Last year, I did a brief Quicken Online review announcing that the online money management software would now be absolutely free and that the feature-set, while small, looked promising. I thought Quicken Online was superior to other services because they had brand recognition and integration with their other online applications. Last week, I was treated to a quick demonstration of the online application’s new features as well as a sneak peek of their new iPhone application.
Quicken Online is like a light version of the Quicken 2009 desktop application, with a heavy emphasis on cash flow management. The tool was designed to help people manage their daily affairs and be more forward-looking. It tracks transactions, categorizes income and expenses, and even does a little prediction to determine if you may be in some trouble in the future. Here’s a snapshot of your “Spending Money Outlook” screen:
As you can see, it gives you an idea of each of the scheduled expenses you are going to have as well as scheduled income payments. It does this based on your historical data, your input and the input of the community. For example, if the tool sees that “Comcast” deducts $100 every month on the 15th, it’ll record that as a scheduled expense and show it on your cash flow chart. It warns you if you might overdraw, before you overdraw.
If you’re a novice to managing your money (or just don’t want to spend the time to learn a meatier full service application) and comfortable giving your data to a major corporation, give Quicken Online a look. It’s free after all!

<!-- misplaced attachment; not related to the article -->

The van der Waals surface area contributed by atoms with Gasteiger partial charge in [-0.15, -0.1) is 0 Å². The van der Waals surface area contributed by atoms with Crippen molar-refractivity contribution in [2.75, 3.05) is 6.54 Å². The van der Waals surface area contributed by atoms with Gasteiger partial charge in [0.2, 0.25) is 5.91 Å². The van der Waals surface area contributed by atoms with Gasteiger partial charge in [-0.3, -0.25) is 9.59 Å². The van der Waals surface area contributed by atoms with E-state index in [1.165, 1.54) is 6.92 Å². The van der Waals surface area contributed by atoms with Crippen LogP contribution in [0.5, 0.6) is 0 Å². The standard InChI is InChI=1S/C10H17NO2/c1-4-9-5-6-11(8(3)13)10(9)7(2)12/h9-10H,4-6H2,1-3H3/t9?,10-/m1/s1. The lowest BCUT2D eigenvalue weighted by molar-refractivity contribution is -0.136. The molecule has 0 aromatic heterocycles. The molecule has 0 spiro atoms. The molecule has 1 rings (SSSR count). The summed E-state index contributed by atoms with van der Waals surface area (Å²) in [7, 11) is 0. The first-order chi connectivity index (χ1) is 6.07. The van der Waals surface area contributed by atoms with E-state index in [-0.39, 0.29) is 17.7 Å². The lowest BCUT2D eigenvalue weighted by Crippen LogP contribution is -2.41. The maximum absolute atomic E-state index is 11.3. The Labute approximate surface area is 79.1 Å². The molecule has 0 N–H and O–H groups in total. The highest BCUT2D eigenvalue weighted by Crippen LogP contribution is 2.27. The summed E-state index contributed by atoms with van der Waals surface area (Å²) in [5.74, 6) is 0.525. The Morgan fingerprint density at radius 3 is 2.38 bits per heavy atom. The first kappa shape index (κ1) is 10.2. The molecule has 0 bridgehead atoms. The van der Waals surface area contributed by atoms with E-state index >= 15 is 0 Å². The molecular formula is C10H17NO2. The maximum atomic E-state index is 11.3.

Quicken Online iPhone Application
The part of the demo that most intrigued me was the video looking at the iPhone application. With mobile applications becoming more and more popular, Quicken Online is trying to catch up to the multitude of financial applications out there.
Unfortunately they don’t have any official out yet, it’s a concept/work in progress, but I can say that the app itself looked pretty cool. The app wasn’t just a browser opening up the Quicken Online website, it’s a full fledge tool in and of itself. There was a lot of integration with the online site (your typical alertis and data push/pulling) and then some slick features I thought would be very helpful for novices. For example, they showed me a feature that integrated ATM and branch data on a map, showing you all the ATMs and branches within a certain distance. In talking with the Quicken people, I suggested that they label your bank’s ATMs with special markers, say green, so you could avoid ATM fees, if possible. What’s easier, trying to use a bank’s web interface to find ATMs or firing up a Quicken app to tell you which of your banks has an ATM nearby? I think just that feature alone would help people save a bundle on fees.
Another cool feature was being able to upload transactions on the fly with notes and pictures. So if you’re at a coffeehouse and you just spent $5 cash on a cup of coffee, you could take a picture of the cup of coffee so you knew what you bought when you went back to review it. It’s not a crucial feature but it’s one that certainly falls under the category of very cool.
I don’t have an iPhone but if I did, I’d be eagerly awaiting this little guy to debut in the spring… maybe I need one now, you know, for business reasons.